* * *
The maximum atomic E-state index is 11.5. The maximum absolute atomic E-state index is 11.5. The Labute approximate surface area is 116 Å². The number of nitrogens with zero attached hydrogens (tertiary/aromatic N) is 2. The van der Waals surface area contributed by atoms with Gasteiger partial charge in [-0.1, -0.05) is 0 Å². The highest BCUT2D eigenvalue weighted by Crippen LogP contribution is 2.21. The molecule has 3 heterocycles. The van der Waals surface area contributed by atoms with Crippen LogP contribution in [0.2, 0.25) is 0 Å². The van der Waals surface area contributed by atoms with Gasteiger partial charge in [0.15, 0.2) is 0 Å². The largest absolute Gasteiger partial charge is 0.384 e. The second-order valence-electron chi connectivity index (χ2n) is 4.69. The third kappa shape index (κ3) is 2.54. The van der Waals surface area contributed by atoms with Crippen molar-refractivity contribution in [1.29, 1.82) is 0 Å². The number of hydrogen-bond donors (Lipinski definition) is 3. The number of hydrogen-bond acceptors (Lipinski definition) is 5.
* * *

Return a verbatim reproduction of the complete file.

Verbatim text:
The maximum atomic E-state index is 11.5. The maximum absolute atomic E-state index is 11.5. The Labute approximate surface area is 116 Å². The number of nitrogens with zero attached hydrogens (tertiary/aromatic N) is 2. The van der Waals surface area contributed by atoms with Gasteiger partial charge in [-0.1, -0.05) is 0 Å². The highest BCUT2D eigenvalue weighted by Crippen LogP contribution is 2.21. The molecule has 3 heterocycles. The van der Waals surface area contributed by atoms with Crippen LogP contribution in [0.2, 0.25) is 0 Å². The van der Waals surface area contributed by atoms with Gasteiger partial charge in [0.15, 0.2) is 0 Å². The largest absolute Gasteiger partial charge is 0.384 e. The second-order valence-electron chi connectivity index (χ2n) is 4.69. The third kappa shape index (κ3) is 2.54. The van der Waals surface area contributed by atoms with Crippen molar-refractivity contribution in [1.29, 1.82) is 0 Å². The number of hydrogen-bond donors (Lipinski definition) is 3. The number of hydrogen-bond acceptors (Lipinski definition) is 5.